While still a boy, Charles B. Pomeroy went to Rockville, and began an
apprenticeship at the carpenter’s trade, under Augustus Truesdale.
As he possessed much more than the usual mechanical skill, the young man
was able after working ten months at the trade, to earn journeyman’s wages.
For some years Mr. Pomeroy worked at this trade, always with much
after his marriage Mr. Pomeroy settled in New Haven, where he followed the
carpenter trade for several years, and then removed to Webster, Mass., where he
was engaged in farming as well as at his trade for three years.
At the end of that time he bought a farm at Long Meadow, Mass., where he
did both carpenter and farm work. Later
he bought a country store at Willington, Conn., in connection with which he
filled the position of agent for the New London and Northern Railway at West
Willington, being also postmaster. Mr.
Pomeroy was next located at Tolland where he bought a farm, and became a deputy
jailer, serving under Sheriffs Pease and Falk, of Tolland county.
From Tolland, Mr. Pomeroy removed to Stafford, where he bought the
“Springs House,” which he conducted for a year and a half.
At the expiration of that period, he disposed of this property, and in
1875 came to Willimantic, where he entered the real estate business.
In 1877 Mr. Pomeroy was made deputy sheriff of Windham county, and served
under Sheriff Osgood, and nine years later was elected Sheriff by a plurality of
936 votes. For twelve years he
filled that responsible position and retired in 1899, leaving a record of
efficiency seldom equalled or surpassed. Mr.
Pomeroy was elected a representative to the General Assembly from the town of
Tolland, being one of the first Republicans elected in that town.
In the same town he filled the position of first selectman very
acceptably. His first presidential
vote was cast for Gen. Fremont, and he has always been a prominent Republican,
being regarded as one of the leaders of the party in Willimantic.
May 27, 1852, Mr. Pomeroy was married to Mary E. Palmer, who was born June 18,
1832, a daughter of Harris and Amelia Ann (Starr) Palmer, of Webster, Mass., the
latter of whom was born in Thompson, Conn., May 12, 1805, a daughter of Darius
and Sarah (Wilson) Starr, a sister of William Starr (now the actuary of the
Massachusetts Mutual Life Insurance Co.), and a granddaughter of Jonathan Wilson
(born Dec. 25, 1747, served in the Continental army, and died in 1837).
Harris Palmer was in the seventh generation from Thomas Palmer, of
Rowley, Mass., the line being through Thomas (2), Samuel, Samuel (2), Samuel
(3), and Parker, to Harris; he was reared a farmer, and died March 14, 1835, at
the untimely age of thirty-eight years, his burial occurring in Webster, Mass.,
where he was living; his wife died June 18, 1870, in Tolland, Conn., while
making her home with her daughter, Mrs. Pomeroy.
Mr. and Mrs. Palmer were the parents of two children, Mary E., Mrs.
Pomeroy; and William Harris, a corporal in Company I, 15th
Mass. V.I., who was killed in the Battle of the Wilderness, May 6,
1864, leaving a widow, Jane E. Hoyle, and one son, William F., the latter now a
resident of Dorchester, Mass. Mrs.
Mary E. Pomeroy was but a child of three years of age when her father died.
After that sad event her mother with her two children went to Tolland,
Conn., to make their home with her grandfather, Darius Starr.
She was reared in Tolland, where she went to school, going at a later
period to Ellington Academy, and also attending school in Worcester, Mass.
When she was only sixteen years of age, she taught school in Tolland, and
received a dollar and a quarter a week, being “boarded round.”
In 1902, surrounded by children and grandchildren, Mr. and Mrs. Pomeroy
celebrated the fiftieth anniversary of their marriage.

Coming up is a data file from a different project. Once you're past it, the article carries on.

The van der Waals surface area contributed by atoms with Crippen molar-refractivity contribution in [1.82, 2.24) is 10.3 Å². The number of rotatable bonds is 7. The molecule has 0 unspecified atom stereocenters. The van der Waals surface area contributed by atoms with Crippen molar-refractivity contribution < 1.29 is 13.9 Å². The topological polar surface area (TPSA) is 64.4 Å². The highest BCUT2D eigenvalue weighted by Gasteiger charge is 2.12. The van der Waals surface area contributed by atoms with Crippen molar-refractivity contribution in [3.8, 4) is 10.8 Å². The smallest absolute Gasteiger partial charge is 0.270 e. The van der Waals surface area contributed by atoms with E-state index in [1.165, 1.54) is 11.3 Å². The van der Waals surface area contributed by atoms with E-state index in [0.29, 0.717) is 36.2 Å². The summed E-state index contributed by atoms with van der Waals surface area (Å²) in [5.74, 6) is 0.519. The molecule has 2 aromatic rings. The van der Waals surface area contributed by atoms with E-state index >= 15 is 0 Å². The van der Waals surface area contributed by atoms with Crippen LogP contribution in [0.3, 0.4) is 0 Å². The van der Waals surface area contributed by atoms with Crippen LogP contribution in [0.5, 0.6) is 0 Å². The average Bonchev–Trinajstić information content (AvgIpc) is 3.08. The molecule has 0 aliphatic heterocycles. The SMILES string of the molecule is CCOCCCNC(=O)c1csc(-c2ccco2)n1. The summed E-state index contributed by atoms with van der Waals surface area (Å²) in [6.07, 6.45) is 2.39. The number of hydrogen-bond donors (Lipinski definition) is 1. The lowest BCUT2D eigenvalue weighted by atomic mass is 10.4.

Pomeroy belongs to Eastern Star Lodge, F.&A.M.; Trinity Chapter, No. 9,
R.A.M.; Council No. 10, R.&S.M.; St. John’s Commandery, No. 11, K.T.;
Sphinx Temple, Nobles of the Mystic Shrine, of Hartford; and Obwebetuck Lodge,
No. 16, I.O.O.F., of Willimantic. He
also belongs to the S.A.R., and is eligible for membership in many of the
Colonial Societies. Mr. Pomeroy has
filled the position of a director in the Willimantic Building and Loan
Association. He and his family are
prominent members of the Congregational Church, and his wife is active in the
Sunday School and the Ladies’ Society, as well as in the W.C.T.U.
and Mrs. Pomeroy have had the following family:
(1) Lizzie A., born April 14, 1853, in New Haven, was married Nov. 7,
1872, in Tolland, to John Bliss Fuller, who died in 1883 in North Carolina; to
this marriage was born one son, Lucius P., who is a graduate of the Yale Law
School. Mrs. Fuller has since become
the wife of L.L. Litchfield. She
belongs to the D.A.R. and the Mayflower Society.
(2) Minnetta J., born March 27, 1858, at Long Meadow, Mss., was married
Nov. 20, 1878, to Theron M. Cooley, who died June 27, 1890.
She is living in Willimantic with her two sons, Norman P. and George
Marion. (3) Mary Eliza, born Nov.
28, 1860, in East Long Meadow, lives at home; she belongs to the D.A.R.
(4) Alice Catherine, born July 8, 1865, in Tolland, was married March 13,
1884, to C.A. Everst, of Willimantic, and they are the parents of four children:
Florence Gould, Mary Starr, Alice Catherine and Charles P.
(5) Charles B., Jr., born Nov. 17, 1871, in Stafford Springs, is a
dairyman and farmer in Willimantic. (6)
Harris Starr was born June 30, 1875, in Willimantic, was educated in the schools
there, and at the Academy in Bristol, Mass., where he prepared for Yale,
spending two years in that institution and finishing his education in the
University of New York, graduating from Bellevue Hospital Medical College in
1900; he is now located as a physician at Peabody, Mass.
In Taunton, Mass., Oct. 3, 1900, he was married to Adelaide Irene
Pomeroy owns large tracts of real estate in and around Willimantic, where his
energies and enterprising spirit has wrought out much good to the city.
Starting life with little or no resources save his own ability, he has
won a very comfortable competence, and has received many evidences of his
standing in the public mind. His
suburban home, on South street, where he located in 1884, has been transformed
from a tract of wild land on which he has made all the improvements from the
beginning, making it one of the most attractive residences in Willimantic.
Linda D. Pingel
Linda D. Pingel